Welcome to another warm day in November.
This follows a warm of October (+5.3), a warm summer, a snowless March that was 8.9 degrees above average. Add it all up and what do you get? Possibly one of the 10 warmest years on record in Minnesota.
If you look at temperatures so far this year in the Twin Cities, it appears we're on pace for a top 10 warmest year. Not including November, temperatures are running about +3.3 degrees so far in 2010.
Of course, we still have November and December to go in the books. We're off and running in November, a full 6.3 degrees above average so far through the first 8 days, with at least 2 more significantly above average days on the way. That will put us about 7 degrees above average through the first 10 days of the month....but with much cooler air on the way in the next 1-2 weeks.
There is no way to tell what December will bring, but another above average month could put us in the top 10 warmest years on record for Minnesota looking all the way back to 1891. That's 118 years of data.
Here are the top 5 warmest years on record in the metro: The yearly average temperature for the Twin Cities is 45.2 degrees.
1) 1931 50.9 degrees
2) 1987 49.7 degrees
3) 2006 49.3 degrees
4) 1998 48.8 degrees
5) 2005 48.2 degrees
Chaotic weather pattern starts Wednesday:
Get ready for some big weather changes starting Wednesday in Minnesota.
A potent upper low and it's surface reflection will wind up and bump east into Minnesota by late Wednesday. The day will be breezy, and there may be a narrow band of thunderstorms late in the day sweeping from southwest to northeast.
There appears to be enough instability to kick off a few severe storms late Wednesday. With the relative amount of spin or "helicity" in the atmosphere high, there is even the rare November potential for an isolated tornado or two. Yes...I said tornado. And yes, I know, it's November.
The SPC has some interesting language in Wednesday's severe weather outlook discussion.
...UPPER MISSISSIPPI VALLEY...
WHILE WEAK...THIS IS EXPECTED TO BE SUFFICIENT TO SUPPORT SCATTERED THUNDERSTORMS...PERHAPS A NARROW BROKEN LINE...IN THE PRESENCE OF STRONG VERTICAL SHEAR...INCLUDING SIZABLE AND CLOCKWISE CURVED LOW-LEVEL HODOGRAPHS. THERE APPEARS TO BE SOME POTENTIAL FOR AN ISOLATED TORNADO OR TWO AND LOCALLY DAMAGING WIND GUSTS WITH ACTIVITY ACROSS MINNESOTA...NORTH CENTRAL/NORTHEAST IOWA AND PARTS
OF WESTERN WISCONSIN...BEFORE STORMS DIMINISH WEDNESDAY EVENING.
Pretty remarkable stuff when we should be talking about snow storms in November. But then again. this is the "anything goes" weather year that is 2010!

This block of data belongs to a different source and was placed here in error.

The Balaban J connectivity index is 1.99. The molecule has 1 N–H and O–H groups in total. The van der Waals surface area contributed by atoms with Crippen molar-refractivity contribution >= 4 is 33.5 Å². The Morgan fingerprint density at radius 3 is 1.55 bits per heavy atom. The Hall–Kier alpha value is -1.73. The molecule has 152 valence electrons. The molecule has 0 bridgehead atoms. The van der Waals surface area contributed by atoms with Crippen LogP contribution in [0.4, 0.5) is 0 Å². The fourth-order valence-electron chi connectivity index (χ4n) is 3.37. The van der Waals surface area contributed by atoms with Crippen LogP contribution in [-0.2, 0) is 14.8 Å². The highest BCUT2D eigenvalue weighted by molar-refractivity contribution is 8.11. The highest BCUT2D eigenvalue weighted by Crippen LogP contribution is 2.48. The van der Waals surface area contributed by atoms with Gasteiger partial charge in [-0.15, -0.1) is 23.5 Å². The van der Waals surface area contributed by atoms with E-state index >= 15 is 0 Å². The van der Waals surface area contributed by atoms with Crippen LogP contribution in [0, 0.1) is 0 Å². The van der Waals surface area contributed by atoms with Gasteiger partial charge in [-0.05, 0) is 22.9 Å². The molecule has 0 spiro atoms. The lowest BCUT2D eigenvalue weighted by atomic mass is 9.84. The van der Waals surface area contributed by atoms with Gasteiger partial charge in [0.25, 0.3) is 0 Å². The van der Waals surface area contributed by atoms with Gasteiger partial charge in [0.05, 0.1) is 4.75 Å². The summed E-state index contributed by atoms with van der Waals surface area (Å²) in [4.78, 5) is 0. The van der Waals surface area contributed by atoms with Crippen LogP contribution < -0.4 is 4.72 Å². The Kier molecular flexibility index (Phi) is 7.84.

"Low confidence" forecast:
Forecast models are all over the place when it comes to the late week weather set up. A wave of low pressure sliding up from the south brings a change fo cold rain or snow Friday to areas from the metro south & east. It may evolve into significant snow for parts of Wisconsin Saturday.
A third wave of cold low pressure may bring snow showers to much of Minnesota by Sunday.
Bottom line: It's going to look and feel a lot more like winter around here by the weekend.
In the meantime enjoy temps pushing 70 today in southern Minnesota. The record for the Twin Cities today is 70 degrees. We'll probably fall short in the upper 60s, but it should be a good run!
Posted at 5:32 PM on November 9, 2010
by Paul Huttner
You have to pinch yourself to remember this is November...and winter weather awareness week in Minnesota.
After a near record high of 69 in the metro Tuesday, our delightful spell of Indian summer is about to come to an abrupt end.
Get ready for some big weather changes over the next few days in Minnesota.
Let's break down some of the forecast variables day by day.
Wednesday: Stiff southerly breezes will linger Wednesday as Minnesota enjoys one last mild day ahead of an approaching low pressure wave. After a very mild overnight with lows in the 40s in most areas, temperatures should reach the 60s again in most areas Wednesday afternoon.
Low pressure and a trailing cold front will likely kick off a narrow band of showers and even a few T-Storms Wednesday PM in the eastern Dakotas and western Minnesota. Thunder, lighting small hail and gusty wins are possible with some of the stronger storms. There is even enough low level spin, or helicity in the atmosphere to keep an eye out for a brief, isolated, rare November tornado.
The band of bumpy weather may roll into the Twin Cities sometime after dark Wednesday evening.
Thursday looks like a breezy transition to colder weather. Gusty west winds will push temps into the low 50s at best, with 40s in northern Minnesota.
Friday: Friday would fall under the category of what meteorologists call a "low confidence forecast." Forecast models have been all over the place on the track, timing and temperature profile of a low pressure system spinning up toward Minnesota from the south.
One version (today's NAM model) pivots the low back far enough west to bring rain or snow into southeast Minnesota (including the metro) on Friday into Saturday.
Temperatures will be near the critical freezing point in the lowest mile of the atmosphere Friday. That means that there could be rain, snow, or a mix from the metro south and east. There is a possibility of accumulating snow from the metro east and south Friday into Saturday.
Stay tuned as we work through a complicated and changeable forecast over the next few days. And remember...this is the "anything goes" weather year of 2010!